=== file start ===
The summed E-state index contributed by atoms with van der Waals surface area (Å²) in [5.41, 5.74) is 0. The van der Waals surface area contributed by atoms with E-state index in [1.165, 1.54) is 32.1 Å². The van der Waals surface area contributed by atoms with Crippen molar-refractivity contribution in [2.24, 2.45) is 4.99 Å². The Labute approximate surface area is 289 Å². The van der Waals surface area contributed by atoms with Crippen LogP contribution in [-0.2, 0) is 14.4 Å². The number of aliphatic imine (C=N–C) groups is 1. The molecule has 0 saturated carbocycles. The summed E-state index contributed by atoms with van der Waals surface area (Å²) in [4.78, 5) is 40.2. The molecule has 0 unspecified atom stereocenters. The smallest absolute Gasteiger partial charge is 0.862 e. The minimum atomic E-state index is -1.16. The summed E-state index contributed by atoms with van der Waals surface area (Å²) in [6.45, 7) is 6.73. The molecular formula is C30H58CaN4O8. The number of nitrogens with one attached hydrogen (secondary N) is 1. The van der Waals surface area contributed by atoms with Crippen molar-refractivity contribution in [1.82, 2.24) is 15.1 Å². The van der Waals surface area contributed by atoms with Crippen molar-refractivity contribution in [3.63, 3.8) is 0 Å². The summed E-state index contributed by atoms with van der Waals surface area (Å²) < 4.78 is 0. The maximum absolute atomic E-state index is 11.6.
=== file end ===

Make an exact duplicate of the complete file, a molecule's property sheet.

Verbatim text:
The summed E-state index contributed by atoms with van der Waals surface area (Å²) in [5.41, 5.74) is 0. The van der Waals surface area contributed by atoms with E-state index in [1.165, 1.54) is 32.1 Å². The van der Waals surface area contributed by atoms with Crippen molar-refractivity contribution in [2.24, 2.45) is 4.99 Å². The Labute approximate surface area is 289 Å². The van der Waals surface area contributed by atoms with Crippen LogP contribution in [-0.2, 0) is 14.4 Å². The number of aliphatic imine (C=N–C) groups is 1. The molecule has 0 saturated carbocycles. The summed E-state index contributed by atoms with van der Waals surface area (Å²) in [4.78, 5) is 40.2. The molecule has 0 unspecified atom stereocenters. The smallest absolute Gasteiger partial charge is 0.862 e. The minimum atomic E-state index is -1.16. The summed E-state index contributed by atoms with van der Waals surface area (Å²) in [6.45, 7) is 6.73. The molecular formula is C30H58CaN4O8. The number of nitrogens with one attached hydrogen (secondary N) is 1. The van der Waals surface area contributed by atoms with Crippen molar-refractivity contribution in [1.82, 2.24) is 15.1 Å². The van der Waals surface area contributed by atoms with Crippen molar-refractivity contribution in [3.63, 3.8) is 0 Å². The summed E-state index contributed by atoms with van der Waals surface area (Å²) < 4.78 is 0. The maximum absolute atomic E-state index is 11.6.